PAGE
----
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Shell continues divestment streak with Thai gas sale

Shell drops its minority stake in a Thai natural gas field for $750 million, eating away at its effort to shed $30 billion in assets.

By Daniel J. Graeber
Shell continues divestment streak with Thai gas sale
Royal Dutch Shell continues to chip away at its effort to shed $30 billion in assets with the sale of a gas field in Thailand. File Photo by Brian Kersey/UPI

June 21 (UPI) -- Royal Dutch Shell said Thursday it made further advancements on its divestment effort by selling off its stake in a natural gas field in Thailand.

Shell's natural gas subsidiary said it sold its 22.2 percent stake in the Bongkot field to Thai company PTT Exploration & Production Public Co. Ltd., PTTEP, for $750 million. The Thai company increased its stake to 66.6 percent and became the operator, alongside minority partner Total.

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"Completion of this deal shows the clear momentum behind Shell's value-driven $30 billion divestment program and is in line with Shell's drive to simplify and refocus its portfolio, reshaping the company into a world class investment," the Dutch supermajor stated.

The Thai divestment followed Wednesday's announcement that its subsidiary in Norway sold its entire 44.56 percent interest in the Draugen field and its 12 percent in the Gjøa to Norwegian energy company OKEA, which said it grabbed "high-quality" assets offshore Norway through the acquisition.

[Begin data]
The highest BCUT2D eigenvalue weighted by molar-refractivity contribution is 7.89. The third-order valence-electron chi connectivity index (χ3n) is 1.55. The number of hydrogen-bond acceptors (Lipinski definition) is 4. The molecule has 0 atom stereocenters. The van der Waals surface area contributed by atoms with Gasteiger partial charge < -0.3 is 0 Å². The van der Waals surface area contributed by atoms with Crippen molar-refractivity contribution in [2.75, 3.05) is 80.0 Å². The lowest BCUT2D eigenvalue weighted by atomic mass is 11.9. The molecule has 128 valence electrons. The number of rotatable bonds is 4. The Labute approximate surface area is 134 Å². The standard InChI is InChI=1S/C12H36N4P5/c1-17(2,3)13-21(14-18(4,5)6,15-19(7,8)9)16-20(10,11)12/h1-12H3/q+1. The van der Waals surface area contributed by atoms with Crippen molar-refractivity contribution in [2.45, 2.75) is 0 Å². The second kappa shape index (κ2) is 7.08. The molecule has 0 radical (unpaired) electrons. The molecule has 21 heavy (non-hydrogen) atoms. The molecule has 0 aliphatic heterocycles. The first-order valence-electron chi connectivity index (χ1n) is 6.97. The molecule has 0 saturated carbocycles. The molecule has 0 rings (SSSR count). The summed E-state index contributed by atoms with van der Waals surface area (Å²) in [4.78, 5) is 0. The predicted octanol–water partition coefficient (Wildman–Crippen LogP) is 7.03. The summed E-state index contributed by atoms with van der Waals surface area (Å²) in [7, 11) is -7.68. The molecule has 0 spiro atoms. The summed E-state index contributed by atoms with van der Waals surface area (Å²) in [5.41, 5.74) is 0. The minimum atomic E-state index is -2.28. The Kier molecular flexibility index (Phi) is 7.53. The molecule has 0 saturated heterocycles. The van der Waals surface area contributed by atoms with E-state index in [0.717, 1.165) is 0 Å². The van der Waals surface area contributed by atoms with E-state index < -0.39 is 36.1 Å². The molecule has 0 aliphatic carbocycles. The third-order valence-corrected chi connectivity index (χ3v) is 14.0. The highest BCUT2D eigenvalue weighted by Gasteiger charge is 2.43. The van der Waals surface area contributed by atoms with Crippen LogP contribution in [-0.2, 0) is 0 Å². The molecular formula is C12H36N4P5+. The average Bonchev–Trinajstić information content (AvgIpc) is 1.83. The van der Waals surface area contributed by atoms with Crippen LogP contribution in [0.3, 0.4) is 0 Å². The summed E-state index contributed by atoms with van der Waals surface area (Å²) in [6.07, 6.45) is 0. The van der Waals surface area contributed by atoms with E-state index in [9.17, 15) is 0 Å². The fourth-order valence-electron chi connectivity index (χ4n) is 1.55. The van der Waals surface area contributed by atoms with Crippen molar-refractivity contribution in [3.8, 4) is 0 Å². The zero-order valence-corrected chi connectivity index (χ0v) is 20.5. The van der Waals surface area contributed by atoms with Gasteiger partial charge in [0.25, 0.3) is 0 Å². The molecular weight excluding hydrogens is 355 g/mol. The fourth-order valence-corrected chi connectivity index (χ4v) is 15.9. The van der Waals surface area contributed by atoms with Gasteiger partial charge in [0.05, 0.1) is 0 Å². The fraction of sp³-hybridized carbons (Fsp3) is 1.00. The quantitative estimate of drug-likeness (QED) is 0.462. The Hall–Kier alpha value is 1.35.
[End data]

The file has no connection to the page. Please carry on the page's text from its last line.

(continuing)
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Shell sold its minority stake in a liquefied natural gas business in Malaysia earlier this week for $750 million.

Shell's remaining interests in offshore Norway represent about 14 percent of total production from the country. The sale from the Bongkot field doesn't impact Shell's other business interests in Thailand.

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Shell's divestment streak is part of its new strategy that was triggered in part by the 2015 mega-merger with British energy company BG Group.

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Shell's net income was $5.3 billion, up more than 40 percent from the same period last year. Production of 3.8 million barrels of oil equivalent marked a 2 percent increase. The Dutch supermajor's latest earnings report came two days after it sold off its refinery business, including its retail service stations, in Argentina for close to $1 billion in cash.

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